Biden did show strength elsewhere, though; he won Minnesota by 7.11% (an increase of 5 points over 2016, i.e. it trended left), New Hampshire by 7.35% (after Hillary Clinton nearly lost it in 2016, i.e. a sharp leftward trend), and Maine by 9.07% (another leftward trend), though he still lost the northern Congressional district by 7.44%. However, nothing compares to Colorado, where Biden won by 13.5%, 8.59% more than Hillary Clinton received; voting almost 10 points to the left of the country, indicating Colorado may be out of reach for Republicans now bar a landslide election.

Democratic Weaknesses

But in my view what will be most consequential going forward are the Democrats’ weak spots. Notably, 31 out of 50 states voted to the right of the country in 2020, in line with the longer-term upward trend. Biden’s 4 point popular vote win meant he won 25 states, but in my view Democrats can’t count on winning the national popular vote forever.

First of all, their victories have been narrow (in hindsight even Obama’s 7 point victory in 2008 was tepid) and by their nature tenuous, but secondly the GOP has demonstrated they can win national elections. They won the national popular vote for the House of Representatives in 2010, 2014, and 2016; the last one they won by 1 point or so with full Presidential election turnout, debunking the idea they can only win when just old white people show up. 2022 will likely be another GOP national victory.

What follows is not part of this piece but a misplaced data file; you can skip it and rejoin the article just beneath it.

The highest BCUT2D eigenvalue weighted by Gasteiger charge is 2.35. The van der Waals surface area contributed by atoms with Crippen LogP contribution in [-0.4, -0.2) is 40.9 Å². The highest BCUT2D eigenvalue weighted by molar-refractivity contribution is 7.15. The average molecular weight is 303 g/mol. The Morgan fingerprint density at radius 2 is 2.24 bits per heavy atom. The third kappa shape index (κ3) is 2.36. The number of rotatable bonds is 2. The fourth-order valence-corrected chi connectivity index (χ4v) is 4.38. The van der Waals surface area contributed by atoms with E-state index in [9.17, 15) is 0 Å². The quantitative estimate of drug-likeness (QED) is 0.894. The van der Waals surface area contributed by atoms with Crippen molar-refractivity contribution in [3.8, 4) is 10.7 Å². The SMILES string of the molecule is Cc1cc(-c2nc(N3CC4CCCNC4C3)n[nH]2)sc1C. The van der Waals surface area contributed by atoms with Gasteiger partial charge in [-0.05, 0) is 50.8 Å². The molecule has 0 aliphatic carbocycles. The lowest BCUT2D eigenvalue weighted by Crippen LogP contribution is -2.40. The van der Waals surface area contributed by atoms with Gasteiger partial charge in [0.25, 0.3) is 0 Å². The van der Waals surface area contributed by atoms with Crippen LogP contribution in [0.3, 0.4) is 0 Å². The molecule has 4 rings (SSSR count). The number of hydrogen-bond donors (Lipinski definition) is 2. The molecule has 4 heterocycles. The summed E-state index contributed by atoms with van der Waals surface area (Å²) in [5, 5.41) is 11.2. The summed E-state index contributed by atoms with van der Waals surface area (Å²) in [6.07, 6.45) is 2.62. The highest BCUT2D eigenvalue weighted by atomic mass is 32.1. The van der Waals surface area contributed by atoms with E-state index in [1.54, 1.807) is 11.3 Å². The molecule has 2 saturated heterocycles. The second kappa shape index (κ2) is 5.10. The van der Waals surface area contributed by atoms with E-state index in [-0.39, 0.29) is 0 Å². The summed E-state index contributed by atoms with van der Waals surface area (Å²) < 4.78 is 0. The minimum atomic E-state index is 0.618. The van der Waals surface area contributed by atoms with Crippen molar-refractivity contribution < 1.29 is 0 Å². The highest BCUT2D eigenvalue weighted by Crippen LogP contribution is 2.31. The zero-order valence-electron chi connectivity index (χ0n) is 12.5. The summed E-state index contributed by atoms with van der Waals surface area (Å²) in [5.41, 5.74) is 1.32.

The Inevitable permanent Republican Senate Majority

So the old rule of thumb of taking a 50-50 national election as the baseline still holds, and with that in mind the Democrats’ future in the Senate looks grim. If Senate races in the next few cycles follow Presidential voting patterns, which they increasingly have in recent years, then Republicans can expect 62 seats by the late 2020s, a filibuster-proof supermajority. If the GOP win a few national elections by even a few points, as they did in 2010, then they could easily enjoy a two-thirds (veto-proof!) supermajority.

If the rightward trend for the median state continues and the GOP do very well in the popular vote (10 points or so) for a few cycles in a row they could reach well into the seventies, perhaps even cresting 80 Senators. In that scenario the GOP could also reach a two-thirds supermajority in the House, although it would require rather ruthless gerrymandering.

Democrats forced to play Dictator?

In this future Democrats would find it the easiest to win the Presidency, but even if they did take the House the Senate would still be out of reach, precluding a federal Democratic trifecta. If Democrats perceive legislative action to be hopeless they might turbocharge the trend for Presidents to rule by decree, as this article by Dylan Matthews at Vox speculates might be the future, which I would add in turn likely turbocharges the trend of state-level nullification.

Impeachments and Judges: Paths to Republican Domination?

Perhaps most importantly, if Republicans have a two-thirds majority in the Senate and a simple majority in the House (the latter would be routine after a Democratic President’s first midterm) they could impeach, convict, and remove a President on a party-line vote. Republican margins in the Senate inflating makes that possibility more real than any other time in American history, very possibly serving as a check on any Democratic President who wants to play dictator in this future.